Flammarion, 1979), 10, 17-19.
6. Maurice Merleau-Ponry, Eloge de fa philosophie [In praise of philosophy]
(Paris: Gallimard, 1953), 53, 54-55
7. Rene Haussoulier, Preface, in Charles Michel, Paris, 1900.
I. Antoine Meillet, Bullentinde fasociete de linguistique de Paris, 32 (1931), 23.
2. Hans-Georg Gadamer, Wahrheit und Methode [Truth and method], 345.
3. Victor Goldschmidt, "Reflexions sur la methode structurale en histoire de la
philosophie" [Reflections on the structural method in the history of philosophy],
in Metaphysique: Histoire de la philosophie [Metaphysics: history of philosophy]
(Neuchatel: Recueil d'etudes offert aFernand Brunner, 1981), 230-31.
4. Epictetus, Entretiens [Discourses], III, 23, 29.
5. Victor Goldschmidt, Les Dialogues de Platen [Plato's dialogues] (Paris,
1947), 3
Notes 187
6. Peter A. Brunt, "Marcus Aurelius in his Meditations," Journal of Roman
Studies, 64 (1974), 1-20.
7. R. B. Rutherford, The Meditations ofMarcusAurelius(Oxford, UK: Oxford
University Press, 1989).
I. Ernst H. Gombrich, SymbolicImages: Study in the Art ofRenaissance (Ox-
ford: Phaidon Press, 1978).
2. E. D. Hirsch, Validity in Interpretation (New Haven: Yale University Press,
3. Gerard Naddaf L'Origine et l'euolution du concept grec dephusis [Origin and
evolution of the Greek concept of phusis] (Lewiston, N.Y.: Edwin Mellon Press,
1992) .
4. J. B. Logre, L'Anxietede Lucrece[The anxiety of Lucretius] (Paris, 1946).
5. R Hader, Preface. In E. Bertram, Nietzsche: Essai de mythologie [Nietzsche:
essay in mythology] (Paris, 1990 ) , 34.
6. Raymond Ruyer, La Gnose de Princeton [The Princeton gnosis] (Paris,
7. Friedrich Nietzsche, Humain trop humain [Human, too human], vol. 2, in
Fragments posthumes [Posthumous fragments], sec. 168, III, 2 (Paris: Gallimard,
), 74
I. Emile Brehier, La philosophie de Plotin [Plato's philosophy] (Paris: Vrin,
1982), 97-9
2. MichelHulin, La mystiquesauvage [Savage mysticism] (Paris: Presses Uni-
versitaires de France, 1993), 27.
3. Plotinus, Traite 38 [Treatise 38J, translation and commentary by Pierre
Hadot (Paris: Le Cerf, 1988), 349.
4. Plotinus, Traite 9 [Treatise 9], translation and commentary by Pierre Hadot
(Paris: Le Cerf 1994), 82.
5. Ludwig Wittgenstein. Tractatus Logico-Philosophicus, trans. C. K. Ogden
(Dover: 1998), 6.522.
6. Shi Tao, LesPropos sur lapeinture du moine Citrouille-amere [On the paint-
ing of the Monk of Bitter Melon] (Paris, 1984), 45.
7. Porphyry, Life ofPlotinus, 8, 19.
8. VI, 8,34
9 VI, 9
10. VI, 9, 10, 21.
188 Notes
II. Anne Cheng, Histoire de fapensee chinoise [History of Chinese thought]
(Paris, 1997), 198.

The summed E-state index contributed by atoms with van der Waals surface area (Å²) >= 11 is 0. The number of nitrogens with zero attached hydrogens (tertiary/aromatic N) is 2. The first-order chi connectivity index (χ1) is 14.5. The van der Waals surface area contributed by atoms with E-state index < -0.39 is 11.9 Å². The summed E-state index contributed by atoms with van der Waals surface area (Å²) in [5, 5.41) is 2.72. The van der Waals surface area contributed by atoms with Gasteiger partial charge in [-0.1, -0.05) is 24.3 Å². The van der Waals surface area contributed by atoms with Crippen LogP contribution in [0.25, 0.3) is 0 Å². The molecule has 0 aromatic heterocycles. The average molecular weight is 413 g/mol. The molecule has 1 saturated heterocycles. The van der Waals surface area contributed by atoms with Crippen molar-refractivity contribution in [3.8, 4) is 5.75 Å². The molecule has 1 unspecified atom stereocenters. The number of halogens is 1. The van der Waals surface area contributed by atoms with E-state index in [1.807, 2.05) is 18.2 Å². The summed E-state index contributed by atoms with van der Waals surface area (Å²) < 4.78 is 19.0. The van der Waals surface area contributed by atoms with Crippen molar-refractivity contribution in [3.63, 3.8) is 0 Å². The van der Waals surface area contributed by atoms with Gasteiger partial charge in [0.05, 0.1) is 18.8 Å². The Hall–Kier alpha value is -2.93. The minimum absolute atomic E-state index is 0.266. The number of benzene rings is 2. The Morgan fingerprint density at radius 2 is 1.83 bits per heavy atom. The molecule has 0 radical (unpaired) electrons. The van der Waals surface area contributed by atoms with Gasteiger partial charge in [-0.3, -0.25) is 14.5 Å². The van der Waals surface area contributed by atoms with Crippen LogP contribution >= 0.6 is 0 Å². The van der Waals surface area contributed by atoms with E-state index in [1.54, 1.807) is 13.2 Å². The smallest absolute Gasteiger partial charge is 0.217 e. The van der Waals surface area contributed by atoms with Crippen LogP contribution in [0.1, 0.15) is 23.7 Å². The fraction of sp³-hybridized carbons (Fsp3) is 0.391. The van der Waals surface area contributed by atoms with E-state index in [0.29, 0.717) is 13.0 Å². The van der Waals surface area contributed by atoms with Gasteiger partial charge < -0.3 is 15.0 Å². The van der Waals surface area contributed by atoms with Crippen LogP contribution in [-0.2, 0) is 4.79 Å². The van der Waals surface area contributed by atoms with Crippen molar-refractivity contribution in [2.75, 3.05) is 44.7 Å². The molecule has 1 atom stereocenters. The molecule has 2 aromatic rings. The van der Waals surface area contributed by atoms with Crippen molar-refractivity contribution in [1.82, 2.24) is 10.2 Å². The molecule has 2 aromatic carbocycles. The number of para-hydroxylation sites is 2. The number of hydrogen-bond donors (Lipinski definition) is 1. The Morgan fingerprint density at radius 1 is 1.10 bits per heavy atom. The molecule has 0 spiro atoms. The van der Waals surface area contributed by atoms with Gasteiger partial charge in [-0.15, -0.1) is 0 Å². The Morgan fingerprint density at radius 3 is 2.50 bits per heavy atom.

C H A P T E ~ 6
1. Louis Gernet, Anthropologie de fa Grece antique [Anthropology of Ancient
Greece] (Paris, 1968; znd ed., 1992), 252.
2. Jean-Pierre Vernant, Mythe et pensee chez les Grecs [Myth and thought ac-
cording to the Greeks], vol. I (Paris: 1965), 94.
3. Aristotle, Nicomachean Ethics, VI, 1147a22.
4. Elisabeth Brisson, Le Sacre du musicien: La reftrence a l'Antiquite chez
Beethoven [The musician is sacred: The reference to antiquity in Beethoven] (Par-
is: CNRS, 2000), 261.
5. Raymond Ruyer, La Gnose dePrinceton [The Princeton gnosis] (Paris, 1974),
6. "I know that I am born mortal and only live a day, but when I follow the
wise circular revolutions of the stars, I no longer tread the earth with my feet, but,
with Zeus, I am full of the nourishing ambrosia of the gods" (Ptolemy, Anthologie
palatine [Palatine anthology], IX, 577).
7. Hubert Reeves, Malicorne (Paris: Le Seuil, 1990), 183.
8. Carlo Ginzburg, "Making Things Strange," Representations 56 (Fall 1996),
I. Plutarch, Si La politique estl'affaire des vieilLards [If politics is old men's busi-
ness], 26, 796d.
2. Goethe, Gesprdcbe [Conversations], IV (Leipzig, Germany: F. von Bieder-
mann, 1910), 469.
3. Friedrich- Nietzsche, Oeuvres completes [Complete works], V. (Paris: Galli-
mard, ,1982), 530.
4. Cicero, Tusculanes, V. II, 33; Lucullus, 3, 7-8.
5. Michelet, Journal, I, 393.
6. Cicero, Letters toAtticus, IX, 4.
7. Sextus Empiricus, Contre les professeurs [Against the professors], XI,
8. Tractatus, 6.4311.
9. Spinoza, Ethics, I ~ 67.
10. C Pierre Hadot, "Plotin et Heidegger," Critique, 145 (1959), 550.
II. Faust II, verse 6272.
12. Seneca, Letters, 48, 3.
13. Apology ofSocrates, 32b, 3Ib.
Notes 189
14. Marcus Aurelius, Meditations, VII, 13.
15. Marcus Aurelius, Meditations, V, 6,3.
16. See the text by Marcus Aurelius (V, 6, 3) cited in r Hadot, La citadelle in-
terieure [The inner citadel] (Paris: Fayard, 1992), 217.
17. Plato, Letter VIL 328 c.
18. Simon Leys, La Foret en feu [The forest on fire] (Paris: Hermann, 1983),
19. Kant, Critique de faRaisonPure[The critique of pure reason], trans. E. Gi-
belin and E. Gilson (Paris: Vrin, 1971), 136.
20. Ruedi Imbach, Dante: Philosophie et leslaics [Dante: philosophy and lay-
men] (Paris: Le Cerf/Editions universitaires de Fribourg, 1996).
21. Immanuel Kant, Vorlesungen iiberdiephilosophische Enzyclopiidie [Lectures
on the philosophical Encyclopedia], in Kanis gesammelte Schriften, XXIX (Berlin:
Akademie, 1980), 12.
22. Bernard Groethuysen, Anthropologie philosophique [Philosophical anthro-